Laurent Grasso weaves together philosophical and mystical references to create a multidisciplinary practice that ranges from classically painted oil on canvas works to video. Drawing on the artist’s research into the Japanese Jo¯mon period, medieval Europe, the Vatican City and the French presidential Elysée Palace, his solo exhibition, ‘Élysée’, at Edouard Malingue Gallery confuses historical timelines and cultural origins to create contemporary works that could belong as easily to the future as to the past. Here, even a neon resembles a historical artefact – see the eerie, luminous Élysée (2016), mounted on a wooden panel in the gallery’s entrance.
Power is the show’s thematic lodestar: its titular work and centrepiece is a new, 15-minute film soundtracked by Nicolas Godin (of the French electronica duo Air) in which the camera peruses the Salon doré (Golden Room) of the French presidential palace. The salon has retained its 1861 decor, said to have been created by painter Jean-Louis Godon for Empress Eugénie, wife of Napoleon III, and includes Gobelins tapestries and a masterpiece of French furniture: Charles de Gaulle’s personal Louis XV-style writing desk, created by the 18th-century cabinetmaker Charles Cressent. Here, the desk’s messy piles of papers have been partially staged by President François Hollande’s team ahead of Grasso’s filming, which was originally scheduled to have taken place the week after last November’s terrorist attacks in Paris. (Also visible on shelves are back issues of the satirical magazine Charlie Hebdo.) Grasso’s slow-sliding camera formally evokes the sheen of the gilded decor that frequently surrounds those in power. The salon’s contemplative quietude stands in stark contrast to the tumultuous reality of the global political arena; in times of uncertainty, its perennial serenity acts as a form of anchor.
Opposing the screen are two Anechoic Walls (both 2016) made from cubic forms in gilded cedar wood. These, and other works, appear to objectify the authoritative influence emanating from the main screen. Silence, secrecy and a certain form of immortality are here the attributes of power. This aligns with the artist’s tendency to leave his works with an indeterminate status as to when they were made. Three skilfully painted oils on wood, for example, are iterations of the artist’s ongoing series of undated works, ‘Studies into the Past’. Two depict the Salon doré as it is today, but in the rococo style of the French court painter Jean-François de Troy; the other, more futuristic, depicts geodesic radomes such as those used by the ‘Five Eyes’ Echelon surveillance programme.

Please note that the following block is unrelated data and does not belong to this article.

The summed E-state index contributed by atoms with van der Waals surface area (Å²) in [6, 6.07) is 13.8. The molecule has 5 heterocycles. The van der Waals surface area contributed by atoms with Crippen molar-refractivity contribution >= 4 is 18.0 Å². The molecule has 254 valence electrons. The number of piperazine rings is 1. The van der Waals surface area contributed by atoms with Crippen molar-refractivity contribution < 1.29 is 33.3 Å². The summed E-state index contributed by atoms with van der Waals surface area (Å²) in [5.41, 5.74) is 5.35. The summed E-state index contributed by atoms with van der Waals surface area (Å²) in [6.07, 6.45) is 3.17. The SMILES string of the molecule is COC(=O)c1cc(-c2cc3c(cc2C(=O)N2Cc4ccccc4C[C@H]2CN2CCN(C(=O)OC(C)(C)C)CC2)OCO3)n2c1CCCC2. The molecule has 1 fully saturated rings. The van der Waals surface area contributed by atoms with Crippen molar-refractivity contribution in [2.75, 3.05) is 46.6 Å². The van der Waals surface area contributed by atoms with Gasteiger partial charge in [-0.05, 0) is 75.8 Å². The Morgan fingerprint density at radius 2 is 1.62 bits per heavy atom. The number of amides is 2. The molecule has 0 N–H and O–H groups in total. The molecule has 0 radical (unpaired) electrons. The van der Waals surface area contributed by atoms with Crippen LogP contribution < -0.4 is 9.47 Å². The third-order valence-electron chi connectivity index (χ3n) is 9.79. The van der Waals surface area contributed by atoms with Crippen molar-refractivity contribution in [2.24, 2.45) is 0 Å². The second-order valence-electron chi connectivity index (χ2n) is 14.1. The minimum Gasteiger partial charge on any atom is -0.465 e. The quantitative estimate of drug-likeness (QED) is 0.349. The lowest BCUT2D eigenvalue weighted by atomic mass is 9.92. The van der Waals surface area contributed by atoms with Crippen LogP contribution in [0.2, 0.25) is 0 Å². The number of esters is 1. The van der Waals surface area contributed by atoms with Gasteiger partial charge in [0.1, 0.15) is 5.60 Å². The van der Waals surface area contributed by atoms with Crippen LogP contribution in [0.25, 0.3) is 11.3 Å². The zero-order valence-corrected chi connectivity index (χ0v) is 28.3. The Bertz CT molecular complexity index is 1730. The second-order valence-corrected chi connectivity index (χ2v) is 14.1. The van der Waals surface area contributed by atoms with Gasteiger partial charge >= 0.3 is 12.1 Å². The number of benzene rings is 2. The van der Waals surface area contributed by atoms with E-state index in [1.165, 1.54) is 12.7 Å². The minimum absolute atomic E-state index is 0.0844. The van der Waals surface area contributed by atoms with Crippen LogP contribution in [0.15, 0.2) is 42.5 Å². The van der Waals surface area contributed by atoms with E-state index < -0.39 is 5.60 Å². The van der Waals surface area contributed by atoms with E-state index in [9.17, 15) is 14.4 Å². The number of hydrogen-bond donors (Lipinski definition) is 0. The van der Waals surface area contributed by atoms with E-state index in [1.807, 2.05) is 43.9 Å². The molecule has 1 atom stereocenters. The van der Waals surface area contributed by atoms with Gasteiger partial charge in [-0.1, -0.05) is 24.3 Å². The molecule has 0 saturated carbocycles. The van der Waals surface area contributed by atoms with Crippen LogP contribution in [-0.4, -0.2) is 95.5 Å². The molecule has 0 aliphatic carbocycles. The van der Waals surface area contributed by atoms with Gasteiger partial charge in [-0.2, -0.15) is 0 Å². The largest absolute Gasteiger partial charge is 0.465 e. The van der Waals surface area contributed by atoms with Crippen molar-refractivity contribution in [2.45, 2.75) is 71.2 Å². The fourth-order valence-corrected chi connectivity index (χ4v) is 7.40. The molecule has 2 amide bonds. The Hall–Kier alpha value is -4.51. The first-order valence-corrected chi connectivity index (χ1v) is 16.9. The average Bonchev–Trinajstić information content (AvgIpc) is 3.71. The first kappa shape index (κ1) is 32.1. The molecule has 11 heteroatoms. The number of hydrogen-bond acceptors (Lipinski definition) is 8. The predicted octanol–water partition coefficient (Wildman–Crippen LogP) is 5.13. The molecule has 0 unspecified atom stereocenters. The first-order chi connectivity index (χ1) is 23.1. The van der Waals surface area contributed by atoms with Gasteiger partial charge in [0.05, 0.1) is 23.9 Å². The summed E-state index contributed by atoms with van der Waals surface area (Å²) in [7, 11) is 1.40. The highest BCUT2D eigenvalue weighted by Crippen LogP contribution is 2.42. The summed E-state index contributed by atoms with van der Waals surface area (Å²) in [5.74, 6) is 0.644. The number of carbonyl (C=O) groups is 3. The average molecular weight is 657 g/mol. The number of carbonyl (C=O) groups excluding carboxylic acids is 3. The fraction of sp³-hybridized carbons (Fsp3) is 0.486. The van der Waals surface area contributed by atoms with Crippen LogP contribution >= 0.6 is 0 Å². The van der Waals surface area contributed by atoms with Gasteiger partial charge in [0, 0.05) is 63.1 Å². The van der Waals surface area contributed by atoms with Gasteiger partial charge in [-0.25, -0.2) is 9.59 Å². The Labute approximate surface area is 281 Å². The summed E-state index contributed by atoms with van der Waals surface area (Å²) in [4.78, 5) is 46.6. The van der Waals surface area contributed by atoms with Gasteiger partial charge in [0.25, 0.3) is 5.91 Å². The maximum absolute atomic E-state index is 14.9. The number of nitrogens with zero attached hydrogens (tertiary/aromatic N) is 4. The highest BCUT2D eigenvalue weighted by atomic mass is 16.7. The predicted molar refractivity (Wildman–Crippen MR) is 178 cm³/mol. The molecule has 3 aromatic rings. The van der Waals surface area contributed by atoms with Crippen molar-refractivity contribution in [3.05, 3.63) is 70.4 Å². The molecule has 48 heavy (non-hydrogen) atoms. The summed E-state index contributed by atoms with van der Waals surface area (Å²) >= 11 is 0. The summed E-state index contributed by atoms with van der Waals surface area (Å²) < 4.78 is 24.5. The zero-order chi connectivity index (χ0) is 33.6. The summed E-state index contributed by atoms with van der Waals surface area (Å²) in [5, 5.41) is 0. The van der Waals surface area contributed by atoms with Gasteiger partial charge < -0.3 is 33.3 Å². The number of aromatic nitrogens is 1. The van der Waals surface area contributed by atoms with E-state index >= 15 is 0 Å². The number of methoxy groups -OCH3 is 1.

Disparate-seeming constellations of works orbit around the main theme. Two Japanese-inspired screens enclose the film Soleil Double (Double Sun, 2014), which depicts the rays of two suns – a reference to Nemesis star theory, which states that the sun is part of a binary system – filtering through the colonnades of the Fascist-era Palace of Italian Civilization in Rome. Guarding the Japanese screens, a marble heron sits atop a pedestal holding an egg in its beak (In Silentio, In Silence, 2016) – an invocation of the precarious but necessary secrecy that surrounds the powerful. (According to the artist, he came across the motif in a fresco while exploring the Vatican’s alleyways.)
Protecting the whole exhibition are two wooden sculptures: both have Dogu¯-like heads (referencing the humanoid clay sculptures of Japan’s Neolithic Jo¯mon period) but one is attached to the armoured body of the Roman soldier Saint George (Chevalier, Knight, 2016) and the other to that of a robed priest from the Middle Ages (Prêtre Jômon, Joˆmon Priest, 2015). Like the show’s other protagonists, these silent, solemn figures allude to the complex sources of power, which range from concrete attributes (architectural mises en scène, military arsenals) to invisible movements and mythical symbolism.